Custom error pages

You can use custom_error_pages to modify text on the default GitLab error page. This can be used for any valid HTTP error code; e.g 404, 502.

As an example the following would modify the default 404 error page.

nginx['custom_error_pages'] = {
  '404' => {
    'title' => 'Example title',
    'header' => 'Example header',
    'message' => 'Example message'

This would result in the 404 error page below.

custom 404 error page

Run gitlab-ctl reconfigure to rewrite the NGINX configuration and restart NGINX.

Using an existing Passenger/NGINX installation

In some cases you may want to host GitLab using an existing Passenger/NGINX installation but still have the convenience of updating and installing using the Linux packages.

When disabling NGINX, you won’t be able to access other services included in a Linux package installation such as Mattermost unless you manually add them in nginx.conf.


First, you’ll need to setup your /etc/gitlab/gitlab.rb to disable the built-in NGINX and Puma:

# Define the external url
external_url ''

# Disable the built-in nginx
nginx['enable'] = false

# Disable the built-in puma
puma['enable'] = false

# Set the internal API URL
gitlab_rails['internal_api_url'] = ''

# Define the web server process user (ubuntu/nginx)
web_server['external_users'] = ['www-data']

Make sure you run sudo gitlab-ctl reconfigure for the changes to take effect.

If you are running a version older than 8.16.0, you will have to manually remove the Unicorn service file (/opt/gitlab/service/unicorn), if exists, for reconfigure to succeed.

Vhost (server block)

GitLab 13.5 changed the default workhorse socket location from /var/opt/gitlab/gitlab-workhorse/socket to /var/opt/gitlab/gitlab-workhorse/sockets/socket. Please update the following configuration accordingly if upgrading from versions older than 13.5.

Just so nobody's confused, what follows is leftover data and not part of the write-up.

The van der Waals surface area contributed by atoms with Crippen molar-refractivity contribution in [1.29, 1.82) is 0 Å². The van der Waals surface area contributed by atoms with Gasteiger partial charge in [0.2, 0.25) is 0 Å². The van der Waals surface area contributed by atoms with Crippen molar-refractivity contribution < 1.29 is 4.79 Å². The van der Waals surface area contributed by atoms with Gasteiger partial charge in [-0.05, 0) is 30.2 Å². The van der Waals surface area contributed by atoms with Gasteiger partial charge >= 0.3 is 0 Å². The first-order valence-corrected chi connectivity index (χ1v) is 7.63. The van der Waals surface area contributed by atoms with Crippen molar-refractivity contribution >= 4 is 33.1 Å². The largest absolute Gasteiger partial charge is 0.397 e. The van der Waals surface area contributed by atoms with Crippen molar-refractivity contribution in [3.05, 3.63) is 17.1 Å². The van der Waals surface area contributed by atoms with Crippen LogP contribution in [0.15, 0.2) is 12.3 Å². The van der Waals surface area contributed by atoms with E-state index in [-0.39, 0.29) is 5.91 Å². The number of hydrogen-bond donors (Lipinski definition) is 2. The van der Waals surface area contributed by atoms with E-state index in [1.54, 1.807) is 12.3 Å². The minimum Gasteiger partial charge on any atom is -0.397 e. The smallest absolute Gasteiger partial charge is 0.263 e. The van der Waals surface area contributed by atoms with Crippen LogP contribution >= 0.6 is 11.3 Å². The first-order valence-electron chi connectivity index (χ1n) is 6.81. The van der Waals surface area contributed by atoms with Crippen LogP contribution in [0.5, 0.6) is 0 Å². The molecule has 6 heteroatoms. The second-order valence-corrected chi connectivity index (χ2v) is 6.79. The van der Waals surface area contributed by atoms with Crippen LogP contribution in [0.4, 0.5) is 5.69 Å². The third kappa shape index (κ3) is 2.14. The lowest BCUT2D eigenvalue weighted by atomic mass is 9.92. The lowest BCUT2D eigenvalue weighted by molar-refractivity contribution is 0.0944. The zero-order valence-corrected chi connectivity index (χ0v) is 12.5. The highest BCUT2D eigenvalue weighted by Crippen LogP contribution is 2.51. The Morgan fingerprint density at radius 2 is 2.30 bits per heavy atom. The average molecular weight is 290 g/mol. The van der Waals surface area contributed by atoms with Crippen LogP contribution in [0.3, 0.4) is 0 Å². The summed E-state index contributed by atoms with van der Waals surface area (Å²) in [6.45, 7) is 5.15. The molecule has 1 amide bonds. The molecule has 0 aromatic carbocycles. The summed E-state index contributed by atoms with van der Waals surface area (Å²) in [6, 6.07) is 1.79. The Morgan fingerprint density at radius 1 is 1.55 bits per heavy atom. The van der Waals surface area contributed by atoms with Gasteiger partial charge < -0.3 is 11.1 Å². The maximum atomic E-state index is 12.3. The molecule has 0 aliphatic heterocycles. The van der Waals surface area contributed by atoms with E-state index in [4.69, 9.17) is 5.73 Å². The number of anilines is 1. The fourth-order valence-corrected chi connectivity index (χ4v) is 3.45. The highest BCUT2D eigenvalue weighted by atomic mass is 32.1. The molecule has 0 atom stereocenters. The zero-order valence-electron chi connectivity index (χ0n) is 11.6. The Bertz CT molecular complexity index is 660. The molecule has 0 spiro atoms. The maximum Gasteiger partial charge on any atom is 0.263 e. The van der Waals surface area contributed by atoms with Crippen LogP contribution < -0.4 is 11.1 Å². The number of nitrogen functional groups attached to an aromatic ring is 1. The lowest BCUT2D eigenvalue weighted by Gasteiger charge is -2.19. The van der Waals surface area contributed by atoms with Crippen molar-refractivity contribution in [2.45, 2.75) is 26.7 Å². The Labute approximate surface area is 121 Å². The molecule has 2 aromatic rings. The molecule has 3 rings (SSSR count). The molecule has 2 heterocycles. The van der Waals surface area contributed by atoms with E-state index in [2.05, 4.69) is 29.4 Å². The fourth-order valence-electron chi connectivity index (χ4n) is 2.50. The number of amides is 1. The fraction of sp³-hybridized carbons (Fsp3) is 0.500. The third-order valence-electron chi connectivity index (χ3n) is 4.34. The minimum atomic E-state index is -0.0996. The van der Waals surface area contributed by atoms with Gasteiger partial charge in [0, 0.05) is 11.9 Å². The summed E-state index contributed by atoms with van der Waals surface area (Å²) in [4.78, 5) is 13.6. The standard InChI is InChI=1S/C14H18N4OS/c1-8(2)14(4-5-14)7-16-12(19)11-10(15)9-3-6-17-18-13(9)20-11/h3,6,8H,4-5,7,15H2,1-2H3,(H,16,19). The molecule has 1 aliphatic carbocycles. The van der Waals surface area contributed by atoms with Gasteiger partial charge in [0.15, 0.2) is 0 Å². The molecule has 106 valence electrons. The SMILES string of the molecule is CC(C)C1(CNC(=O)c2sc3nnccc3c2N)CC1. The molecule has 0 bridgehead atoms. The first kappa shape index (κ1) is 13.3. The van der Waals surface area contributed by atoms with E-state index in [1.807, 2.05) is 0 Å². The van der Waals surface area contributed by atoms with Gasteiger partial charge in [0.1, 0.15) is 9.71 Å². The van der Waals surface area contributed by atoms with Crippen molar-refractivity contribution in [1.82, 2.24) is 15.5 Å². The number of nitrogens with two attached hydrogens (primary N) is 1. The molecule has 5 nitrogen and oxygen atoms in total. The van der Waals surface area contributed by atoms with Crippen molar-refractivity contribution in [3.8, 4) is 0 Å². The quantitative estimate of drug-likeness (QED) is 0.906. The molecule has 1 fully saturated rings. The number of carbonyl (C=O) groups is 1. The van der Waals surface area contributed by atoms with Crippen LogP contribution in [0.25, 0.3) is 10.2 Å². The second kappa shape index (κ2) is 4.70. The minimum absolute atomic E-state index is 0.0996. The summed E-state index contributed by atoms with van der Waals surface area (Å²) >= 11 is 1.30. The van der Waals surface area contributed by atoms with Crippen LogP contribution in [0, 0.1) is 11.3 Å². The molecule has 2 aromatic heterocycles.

Then, in your custom Passenger/NGINX installation, create the following site configuration file:

upstream gitlab-workhorse {
  server unix://var/opt/gitlab/gitlab-workhorse/sockets/socket fail_timeout=0;

server {
  listen *:80;
  server_tokens off;
  root /opt/gitlab/embedded/service/gitlab-rails/public;

  client_max_body_size 250m;

  access_log  /var/log/gitlab/nginx/gitlab_access.log;
  error_log   /var/log/gitlab/nginx/gitlab_error.log;

  # Ensure Passenger uses the bundled Ruby version
  passenger_ruby /opt/gitlab/embedded/bin/ruby;

  # Correct the $PATH variable to included packaged executables
  passenger_env_var PATH "/opt/gitlab/bin:/opt/gitlab/embedded/bin:/usr/local/bin:/usr/bin:/bin";

  # Make sure Passenger runs as the correct user and group to
  # prevent permission issues
  passenger_user git;
  passenger_group git;

  # Enable Passenger & keep at least one instance running at all times
  passenger_enabled on;
  passenger_min_instances 1;

  location ~ ^/[\w\.-]+/[\w\.-]+/(info/refs|git-upload-pack|git-receive-pack)$ {
    # 'Error' 418 is a hack to re-use the @gitlab-workhorse block
    error_page 418 = @gitlab-workhorse;
    return 418;

  location ~ ^/[\w\.-]+/[\w\.-]+/repository/archive {
    # 'Error' 418 is a hack to re-use the @gitlab-workhorse block
    error_page 418 = @gitlab-workhorse;
    return 418;

  location ~ ^/api/v3/projects/.*/repository/archive {
    # 'Error' 418 is a hack to re-use the @gitlab-workhorse block
    error_page 418 = @gitlab-workhorse;
    return 418;

  # Build artifacts should be submitted to this location
  location ~ ^/[\w\.-]+/[\w\.-]+/builds/download {
      client_max_body_size 0;
      # 'Error' 418 is a hack to re-use the @gitlab-workhorse block
      error_page 418 = @gitlab-workhorse;
      return 418;

  # Build artifacts should be submitted to this location
  location ~ /ci/api/v1/builds/[0-9]+/artifacts {
      client_max_body_size 0;
      # 'Error' 418 is a hack to re-use the @gitlab-workhorse block
      error_page 418 = @gitlab-workhorse;
      return 418;

  # Build artifacts should be submitted to this location
  location ~ /api/v4/jobs/[0-9]+/artifacts {
      client_max_body_size 0;